Years ago, on the first day of school for my daughter Ella, she was holding our dog Scuttle’s leash when a rabbit caught his attention. He bolted across the yard, dragging our little girl across the wet grass. Welcome to second grade.
It was her most dramatic first day of school. That is until this week, when she goes back to class at Linn-Mar High School during a rapidly spreading pandemic.
Our governor has ordered it, holding the leash, so to speak. Schools must provide in-person instruction in at least 50 percent of core subjects. Districts can switch to online instruction only if local coronavirus testing hits 15 percent positivity, triple what the CDC recommends for reopening schools. Gov. Kim Reynolds said this past week she set a higher bar mainly for rural school districts who could hit a lower threshold with few cases.
We’re sending our daughter back to a high school with 2,100 students. Reynolds should have left us alone and let local officials here make decisions on how best to return to learn. She could just pretend it’s a Republican fundraiser or a Trump rally.
But Ella wants to go back, and we want her to go. We want her back in the classroom, at least until that no longer looks smart. Our canary is headed to the COVID-19 mine. We’re in the same boat with parents across Iowa and the nation.
She’ll have all of her school supplies, masks, hand sanitizer, a new Trapper Keep Away, a student organizer that unfolds into a massive germ shield. Sorry, we got the last one. Still looking for a haz-mat suit in school colors.
Ella says she’s nervous. She’s seen what’s happening at other schools that opened and quickly recorded positive cases. Linn-Mar’s own football team was placed in quarantine this past week, presumably because of exposure to coronavirus.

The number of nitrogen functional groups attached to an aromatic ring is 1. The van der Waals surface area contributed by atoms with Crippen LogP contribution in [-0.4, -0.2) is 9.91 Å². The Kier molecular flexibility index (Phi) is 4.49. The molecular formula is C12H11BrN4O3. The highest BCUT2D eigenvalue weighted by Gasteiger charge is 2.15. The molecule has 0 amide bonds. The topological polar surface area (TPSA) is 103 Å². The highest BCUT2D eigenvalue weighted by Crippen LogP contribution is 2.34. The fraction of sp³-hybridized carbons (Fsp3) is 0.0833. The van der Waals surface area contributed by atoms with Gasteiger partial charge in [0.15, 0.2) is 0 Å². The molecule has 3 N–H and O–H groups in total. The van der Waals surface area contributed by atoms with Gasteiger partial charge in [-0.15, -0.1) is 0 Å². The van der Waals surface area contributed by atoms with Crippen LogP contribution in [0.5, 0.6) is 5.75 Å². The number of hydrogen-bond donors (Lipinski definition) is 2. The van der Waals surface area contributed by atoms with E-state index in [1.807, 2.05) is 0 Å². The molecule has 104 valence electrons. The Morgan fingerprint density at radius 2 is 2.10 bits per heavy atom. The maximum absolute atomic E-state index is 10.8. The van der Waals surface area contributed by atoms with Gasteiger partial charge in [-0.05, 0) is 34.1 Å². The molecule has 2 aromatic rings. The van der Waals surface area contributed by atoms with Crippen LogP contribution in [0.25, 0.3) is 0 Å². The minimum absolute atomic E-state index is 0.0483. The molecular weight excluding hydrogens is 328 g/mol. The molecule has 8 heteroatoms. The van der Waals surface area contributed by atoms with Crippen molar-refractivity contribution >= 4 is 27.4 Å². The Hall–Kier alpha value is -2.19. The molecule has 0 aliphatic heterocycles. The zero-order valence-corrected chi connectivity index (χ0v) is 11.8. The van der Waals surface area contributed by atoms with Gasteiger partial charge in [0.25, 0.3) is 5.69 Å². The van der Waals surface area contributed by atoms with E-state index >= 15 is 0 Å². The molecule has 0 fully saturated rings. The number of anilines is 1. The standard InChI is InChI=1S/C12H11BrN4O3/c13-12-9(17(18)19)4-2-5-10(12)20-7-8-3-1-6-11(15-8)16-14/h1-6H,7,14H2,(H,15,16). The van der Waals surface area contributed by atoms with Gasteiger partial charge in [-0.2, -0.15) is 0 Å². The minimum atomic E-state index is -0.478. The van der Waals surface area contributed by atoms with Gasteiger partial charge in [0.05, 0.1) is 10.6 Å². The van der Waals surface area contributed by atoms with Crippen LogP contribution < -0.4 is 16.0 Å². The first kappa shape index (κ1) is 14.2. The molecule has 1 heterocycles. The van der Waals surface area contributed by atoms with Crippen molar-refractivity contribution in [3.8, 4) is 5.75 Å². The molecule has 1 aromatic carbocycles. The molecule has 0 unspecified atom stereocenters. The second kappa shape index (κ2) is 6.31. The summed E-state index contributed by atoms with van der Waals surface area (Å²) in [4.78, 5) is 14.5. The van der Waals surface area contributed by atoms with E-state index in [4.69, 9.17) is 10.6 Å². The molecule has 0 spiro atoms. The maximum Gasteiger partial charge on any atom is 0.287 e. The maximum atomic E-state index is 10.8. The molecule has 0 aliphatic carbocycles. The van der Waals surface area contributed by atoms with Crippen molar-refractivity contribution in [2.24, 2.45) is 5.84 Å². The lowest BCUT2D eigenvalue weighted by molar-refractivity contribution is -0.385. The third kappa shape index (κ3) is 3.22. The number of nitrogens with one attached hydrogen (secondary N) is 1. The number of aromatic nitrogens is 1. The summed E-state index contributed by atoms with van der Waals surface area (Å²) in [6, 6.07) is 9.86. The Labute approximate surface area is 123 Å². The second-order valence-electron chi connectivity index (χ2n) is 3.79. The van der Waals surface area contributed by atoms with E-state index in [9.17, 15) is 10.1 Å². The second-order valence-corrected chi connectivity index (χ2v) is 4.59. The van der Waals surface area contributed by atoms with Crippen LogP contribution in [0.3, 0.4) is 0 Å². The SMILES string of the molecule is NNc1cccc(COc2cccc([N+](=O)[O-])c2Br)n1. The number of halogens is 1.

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Ella runs cross country and has been practicing and competing in meets with the varsity team, which is ranked No. 1 in Class 4A. She desperately does not want to be the one who throws such a talented team into quarantine.
The team works out together but breaks ranks every 15 minutes to limit exposure and avoid having to quarantine if a teammate is exposed.
Her marching band practices six feet apart. She went to show choir camp in her bedroom, dancing in front of a laptop on a Zoom video conference. Neither group will enter contests.
So she knows this is going to be very, very different.
Ella will go to classes two or three days each week. She’ll have less “passing time” to get to class in one-way only hallways. She can leave campus between classes, even though she’s only a sophomore.
There will be free grab-and-go lunches provided by the USDA, with an emphasis on “go.” Go home, go outside or go sit alone in the cafeteria or common area. All tables are tables for one.
Ironically, for all the emphasis placed on the psychological value of returning to class, restrictions may still leave kids feeling anxious and isolated. Administrators, teachers and staff deserve thanks for doing all they can to create a safe and healthy learning environment.
But is that even possible in an uncontrolled pandemic? All signs point to no. But we’re going to roll the dice and hope for the best. We didn’t control the virus in the spring, so now we face an uncertain fall, and winter, and who knows?
The only guarantee is conditions will change. Cross country meets my daughter is planning to run are now questionable, depending on how long health and luck holds out. The football game her band was supposed to march at on Sept. 18 is now canceled with the team in quarantine. Homecoming is also off.
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No one can say the kids of 2020 haven’t learned about disappointment. They’ve majored in it. Our so-called leaders have let them down. They’ll remember it.
But like third-grade Ella, they’ll get up, brush themselves off and head to school and into the unknown. Welcome to 2020.
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